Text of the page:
However, there are certain references that suggest another side to the Erl-King. It's like Carter is saying 'leave him alone! You don't even know him!' but in a more eloquent, literary way. She seems to be adhering to both the Keats/Goethe perspectives of the character as well as considering the roots the character may have in the Green Man stories:
  • "He showed me..." "He told me..." - the actual quotes are far too long to remember, but several sentences start like this, and usually consist of the Erl-King showing the female protagonist the ways of the forest, as though he is a kindly and wise spirit
  • "It is only because he is kind to me that I do not fall still further" - this can of course be criticised when weighing up interpretations, because as we learn from the story The Bloody Chamber, doting kindness doesn't always rule out the possibility of your husband wanting to murder you 
  • "He is an excellent housewife" - this is Carter's typical technique of reversing and warping gender roles. By presenting the Erl-King as maternal we think of him - if only for a moment - as protective and motherly
It should also be remembered that the Erl-King is part-forest, and so Carter uses personification a few times to give life to seemingly inanimate objects:
  • "the trees stir with a noise like taffeta skirts"
  • "the stark elders have an anorexic look"
A recurring motif in this story is the presentation of the Erl-King's eyes. The fact that the protagonist pays so much attention to his eyes suggests that they are perhaps bewitching in one way or another. 

"Eyes green as apples. Green as dead sea fruit." This quotation starts off by linking the Erl-King to nature, before juxtaposing - or violating - nature with death. The Erl-King is alive and natural yet also dead and decaying. Carter draws once again upon the two perspectives of the Erl-King's origins in order to create a character who is more complex than in the usual fairy tales. Furthermore, the two extremes presented here are adherent to the Gothic genre; the Erl-King is not just one thing - his character is presented in extremes, he breaks boundaries, he is alive and dead at once.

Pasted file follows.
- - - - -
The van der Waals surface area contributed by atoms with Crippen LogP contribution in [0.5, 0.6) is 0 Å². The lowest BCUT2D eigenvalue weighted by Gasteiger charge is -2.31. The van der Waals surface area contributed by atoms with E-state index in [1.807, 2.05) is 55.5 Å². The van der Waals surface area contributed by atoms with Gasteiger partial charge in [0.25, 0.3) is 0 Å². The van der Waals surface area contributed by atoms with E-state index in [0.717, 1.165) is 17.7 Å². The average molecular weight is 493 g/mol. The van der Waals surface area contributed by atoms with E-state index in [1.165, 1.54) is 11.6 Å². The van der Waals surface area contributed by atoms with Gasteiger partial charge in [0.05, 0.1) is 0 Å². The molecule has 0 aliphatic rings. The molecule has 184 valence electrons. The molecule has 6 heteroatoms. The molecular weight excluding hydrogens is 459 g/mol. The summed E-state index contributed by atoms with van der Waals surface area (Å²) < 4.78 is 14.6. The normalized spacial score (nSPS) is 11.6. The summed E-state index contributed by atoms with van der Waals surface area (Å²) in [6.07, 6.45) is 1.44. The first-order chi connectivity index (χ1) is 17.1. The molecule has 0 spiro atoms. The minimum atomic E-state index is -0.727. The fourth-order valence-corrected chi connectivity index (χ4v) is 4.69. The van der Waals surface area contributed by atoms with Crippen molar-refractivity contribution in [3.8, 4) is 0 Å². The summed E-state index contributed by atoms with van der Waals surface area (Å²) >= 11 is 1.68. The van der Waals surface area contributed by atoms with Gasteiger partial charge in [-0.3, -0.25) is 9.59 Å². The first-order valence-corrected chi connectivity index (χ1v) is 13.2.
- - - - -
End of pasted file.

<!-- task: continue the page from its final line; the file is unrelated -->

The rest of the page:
The narrator also notes again how his eyes are "quite green". The connotations surrounding the colour green extend from nature to envy. There also seems to be a hypnotic element to the Erl-King's eyes: "if I look into it long enough, I will become as small as my own reflection". This quotation may be saying something about the female role in the story; she is framed by the Erl-King, and only sees herself as she appears in his own eyes. You could possibly relate this to the 'male gaze' theory as put forward by film theorist and feminist Laura Mulvey. Mulvey argues that, in films, women are often presented as being 'framed' by the men; they are there merely to appeal to a male audience as a visual. By having the Erl-King frame the girl in his eye, Carter may be alluding to Mulvey's theory. This also emphasises the Erl-King's power and the protagonist's insignificance all at once.